Nuts are packed with nutrients that support mental and physical health.

Adding just a handful of nuts to your daily diet can benefit heart health, lower risk of depression, increase longevity and give the brain a boost, according to health research.

“Eating nuts as part of a healthy diet may be good for the heart. Nuts contain unsaturated fatty acids and other nutrients. And they’re a great snack food. They are inexpensive, easy to store and easy to pack when you’re on the go,” reports the Mayo Clinic.

Here are five ways regularly eating nuts can improve your mental and physical health.

1. Nuts are loaded with vital nutrients

Nuts are an excellent source of nutrients. They offer dietary fiber, healthy fat, plant-based protein, magnesium, anti-oxidants, zinc, folic acid and vitamins E and B, per Cleveland Health Clinic.

“You might think of nuts as unhealthy because of their fat content, but that’s not the whole picture,” the British Heart Foundation reports. “Nuts are a nutrient-rich food providing us with fibre, protein, vitamins, minerals and other micronutrients that could help reduce our risk of heart and circulatory diseases. Eating nuts and pulses as protein sources, rather than meat and dairy, has also been recommended as a way of eating that is more sustainable for our planet.”

A study from The New England Journal of Medicine found that individuals who ate nuts every day were less likely to die from heart disease, cancer and respiratory disease. During the 30-year study of nearly 120,000 participants, those who ate nuts at least seven times per week had a 20% lower death rate during the study compared to those who never or rarely ate nuts.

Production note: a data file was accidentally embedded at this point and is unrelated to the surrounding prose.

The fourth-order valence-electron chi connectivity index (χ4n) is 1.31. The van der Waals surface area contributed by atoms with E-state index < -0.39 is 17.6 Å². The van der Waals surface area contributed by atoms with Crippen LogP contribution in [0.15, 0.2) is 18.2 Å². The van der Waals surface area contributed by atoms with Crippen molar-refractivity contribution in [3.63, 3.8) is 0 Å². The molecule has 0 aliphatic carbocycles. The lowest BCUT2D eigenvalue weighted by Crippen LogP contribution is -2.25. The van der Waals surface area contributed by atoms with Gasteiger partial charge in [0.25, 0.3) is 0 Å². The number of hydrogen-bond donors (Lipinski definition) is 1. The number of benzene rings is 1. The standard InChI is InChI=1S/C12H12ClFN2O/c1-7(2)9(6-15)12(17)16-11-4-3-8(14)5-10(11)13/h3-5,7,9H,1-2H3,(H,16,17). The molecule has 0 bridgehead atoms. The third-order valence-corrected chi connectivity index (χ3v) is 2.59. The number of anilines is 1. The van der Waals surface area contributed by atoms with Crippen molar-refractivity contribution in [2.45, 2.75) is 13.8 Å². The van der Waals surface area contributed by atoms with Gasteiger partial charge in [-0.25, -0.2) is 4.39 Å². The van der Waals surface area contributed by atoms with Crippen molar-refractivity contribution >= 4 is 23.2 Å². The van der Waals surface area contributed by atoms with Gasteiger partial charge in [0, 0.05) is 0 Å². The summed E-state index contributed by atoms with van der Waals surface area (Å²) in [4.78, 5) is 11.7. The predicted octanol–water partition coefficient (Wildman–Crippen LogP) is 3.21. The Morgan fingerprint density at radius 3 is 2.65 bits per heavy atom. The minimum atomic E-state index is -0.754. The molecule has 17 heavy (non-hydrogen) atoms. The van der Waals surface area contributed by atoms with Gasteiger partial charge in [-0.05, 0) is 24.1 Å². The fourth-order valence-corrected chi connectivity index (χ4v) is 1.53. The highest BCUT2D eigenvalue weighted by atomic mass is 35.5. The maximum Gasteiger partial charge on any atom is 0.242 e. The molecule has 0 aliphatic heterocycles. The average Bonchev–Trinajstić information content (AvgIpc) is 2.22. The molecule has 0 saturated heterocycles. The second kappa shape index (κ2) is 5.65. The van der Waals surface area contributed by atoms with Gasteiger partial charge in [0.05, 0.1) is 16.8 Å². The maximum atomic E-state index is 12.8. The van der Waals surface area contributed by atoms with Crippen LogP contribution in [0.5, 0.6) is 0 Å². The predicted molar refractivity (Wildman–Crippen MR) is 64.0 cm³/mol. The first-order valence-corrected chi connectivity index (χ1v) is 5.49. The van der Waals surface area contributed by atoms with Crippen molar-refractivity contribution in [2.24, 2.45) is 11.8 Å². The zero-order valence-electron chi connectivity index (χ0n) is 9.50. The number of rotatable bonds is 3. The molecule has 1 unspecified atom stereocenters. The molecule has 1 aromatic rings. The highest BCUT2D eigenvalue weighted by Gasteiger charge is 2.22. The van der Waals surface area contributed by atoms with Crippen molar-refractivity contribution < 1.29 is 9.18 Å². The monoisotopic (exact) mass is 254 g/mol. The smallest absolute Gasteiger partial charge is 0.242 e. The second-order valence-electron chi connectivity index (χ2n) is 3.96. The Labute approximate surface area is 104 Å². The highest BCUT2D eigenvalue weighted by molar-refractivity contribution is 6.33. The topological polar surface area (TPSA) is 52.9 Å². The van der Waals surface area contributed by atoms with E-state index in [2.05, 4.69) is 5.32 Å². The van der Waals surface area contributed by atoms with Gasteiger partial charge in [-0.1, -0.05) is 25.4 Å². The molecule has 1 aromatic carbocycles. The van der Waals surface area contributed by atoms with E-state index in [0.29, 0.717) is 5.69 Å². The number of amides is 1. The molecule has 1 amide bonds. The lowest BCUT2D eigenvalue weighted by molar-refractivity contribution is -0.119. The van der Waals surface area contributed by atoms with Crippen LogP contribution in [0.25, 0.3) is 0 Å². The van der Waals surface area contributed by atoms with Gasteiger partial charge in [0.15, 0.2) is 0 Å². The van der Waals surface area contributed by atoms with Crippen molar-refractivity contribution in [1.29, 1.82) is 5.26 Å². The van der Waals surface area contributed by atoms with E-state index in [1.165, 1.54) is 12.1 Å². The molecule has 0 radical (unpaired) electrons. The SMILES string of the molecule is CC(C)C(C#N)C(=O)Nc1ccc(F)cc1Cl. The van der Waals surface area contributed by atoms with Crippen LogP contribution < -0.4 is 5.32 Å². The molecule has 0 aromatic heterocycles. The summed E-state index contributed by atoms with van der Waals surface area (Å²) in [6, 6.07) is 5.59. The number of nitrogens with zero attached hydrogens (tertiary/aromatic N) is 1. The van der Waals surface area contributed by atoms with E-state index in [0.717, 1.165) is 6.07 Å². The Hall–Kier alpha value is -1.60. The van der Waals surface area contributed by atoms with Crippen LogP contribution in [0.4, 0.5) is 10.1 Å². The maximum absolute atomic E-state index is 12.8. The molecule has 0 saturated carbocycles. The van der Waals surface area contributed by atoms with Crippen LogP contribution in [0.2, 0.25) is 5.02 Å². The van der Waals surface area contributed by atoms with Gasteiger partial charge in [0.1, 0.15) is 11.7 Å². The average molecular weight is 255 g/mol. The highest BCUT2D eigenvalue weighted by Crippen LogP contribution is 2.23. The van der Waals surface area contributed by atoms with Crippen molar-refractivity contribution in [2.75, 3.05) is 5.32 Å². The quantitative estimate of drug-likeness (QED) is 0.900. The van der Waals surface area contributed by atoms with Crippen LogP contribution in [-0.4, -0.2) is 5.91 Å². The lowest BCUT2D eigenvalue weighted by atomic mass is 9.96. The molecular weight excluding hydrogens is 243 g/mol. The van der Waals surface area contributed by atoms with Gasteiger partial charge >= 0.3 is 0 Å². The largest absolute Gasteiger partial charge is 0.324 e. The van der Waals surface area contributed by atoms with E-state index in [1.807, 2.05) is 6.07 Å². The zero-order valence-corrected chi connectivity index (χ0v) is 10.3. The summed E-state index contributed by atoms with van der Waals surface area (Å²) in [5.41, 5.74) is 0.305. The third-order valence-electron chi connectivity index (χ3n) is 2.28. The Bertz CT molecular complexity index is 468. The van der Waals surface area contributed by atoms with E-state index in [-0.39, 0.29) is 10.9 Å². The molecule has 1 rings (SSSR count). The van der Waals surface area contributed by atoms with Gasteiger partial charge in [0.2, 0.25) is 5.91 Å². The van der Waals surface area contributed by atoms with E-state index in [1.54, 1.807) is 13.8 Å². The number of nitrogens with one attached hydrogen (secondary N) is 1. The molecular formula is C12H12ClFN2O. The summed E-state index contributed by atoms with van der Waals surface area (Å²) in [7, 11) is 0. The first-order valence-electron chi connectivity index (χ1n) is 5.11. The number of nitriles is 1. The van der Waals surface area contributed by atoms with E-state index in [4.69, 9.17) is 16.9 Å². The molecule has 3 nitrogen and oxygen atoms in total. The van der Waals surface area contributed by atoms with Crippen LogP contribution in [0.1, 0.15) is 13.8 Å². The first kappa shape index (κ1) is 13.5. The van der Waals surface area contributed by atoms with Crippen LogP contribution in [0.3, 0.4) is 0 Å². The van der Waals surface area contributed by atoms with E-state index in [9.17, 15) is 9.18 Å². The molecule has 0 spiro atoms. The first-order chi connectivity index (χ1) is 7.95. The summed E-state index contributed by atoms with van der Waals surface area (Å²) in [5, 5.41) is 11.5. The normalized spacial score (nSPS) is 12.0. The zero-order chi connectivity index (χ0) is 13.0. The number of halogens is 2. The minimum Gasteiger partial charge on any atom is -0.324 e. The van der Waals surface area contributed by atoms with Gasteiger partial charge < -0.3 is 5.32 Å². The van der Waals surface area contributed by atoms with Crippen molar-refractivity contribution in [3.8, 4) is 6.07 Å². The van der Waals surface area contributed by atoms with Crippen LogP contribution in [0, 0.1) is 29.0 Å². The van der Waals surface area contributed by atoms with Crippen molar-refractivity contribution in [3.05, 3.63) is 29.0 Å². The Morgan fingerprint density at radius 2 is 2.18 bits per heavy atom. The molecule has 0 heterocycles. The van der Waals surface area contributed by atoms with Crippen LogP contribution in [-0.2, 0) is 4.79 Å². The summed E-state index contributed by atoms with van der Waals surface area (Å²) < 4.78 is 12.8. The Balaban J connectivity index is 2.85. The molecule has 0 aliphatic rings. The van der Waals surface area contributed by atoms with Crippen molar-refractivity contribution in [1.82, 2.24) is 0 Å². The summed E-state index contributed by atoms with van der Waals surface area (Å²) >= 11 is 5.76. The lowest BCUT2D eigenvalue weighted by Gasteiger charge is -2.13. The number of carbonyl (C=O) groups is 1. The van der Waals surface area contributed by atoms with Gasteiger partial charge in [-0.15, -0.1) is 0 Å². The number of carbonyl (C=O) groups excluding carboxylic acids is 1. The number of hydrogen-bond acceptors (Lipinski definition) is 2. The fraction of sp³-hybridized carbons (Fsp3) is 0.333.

“We found that people who ate nuts every day lived longer, healthier lives than people who didn’t eat nuts,” said study co-author Frank Hu, professor of nutrition and epidemiology at the Harvard School of Public Health.

According to Harvard Health, some of the healthiest nuts are:

  • Almonds.
  • Brazil nuts.
  • Cashews.
  • Hazelnuts.
  • Peanuts.
  • Pistachios.
  • Pine nuts.
  • Walnuts.
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2. Walnuts are good for heart health

Incorporating nuts into your diet, particularly walnuts, is linked to a decreased risk of heart disease and heart disease mortality, according to a study from the journal Nutrition Reviews.

Another study, from the American Heart Association’s journal Circulation, found that eating half a cup of walnuts every day lowered LDL (”bad”) cholesterol levels, which benefited overall cardiovascular health and lowered risk of cardiovascular disease.

“Walnuts are a rich source of omega-3 fatty acids, specifically alpha-linolenic acid, and are beneficial for improving cardiovascular health. They reduce inflammation, improve cholesterol balance, reduce blood pressure, and reduce risk of metabolic syndrome and cardiovascular disease,” says John Higgins, a professor of cardiovascular medicine with McGovern Medical School at UTHealth Houston, per Medical News Today.

Walnuts might reign supreme, but regularly eating any nut is beneficial to heart health.

According to the Mayo Clinic, incorporating nuts into a healthy diet can aid heart health by:

  • Improving artery health.
  • Reducing risk of blood clots.
  • Decreasing risk of high blood pressure.
  • Reducing risk of death from heart disease.
  • Lowering bad cholesterol levels.
  • Lowering inflammation associated with heart disease.

A 32-year study published in the Journal of the American College of Cardiology reported that those who regularly ate nuts (peanuts, tree nuts, walnuts) experienced a lowered risk of developing heart disease.

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3. Nuts can lower risk of depression

Eating a handful of nuts every day is associated with a lower risk of depression. A study published in the journal Clinical Nutrition found that consuming a 30-gram handful of nuts every day was associated with a 17% lower risk of depression. Researchers noted that adults who had a daily serving of nuts were less likely to take anti-depressants.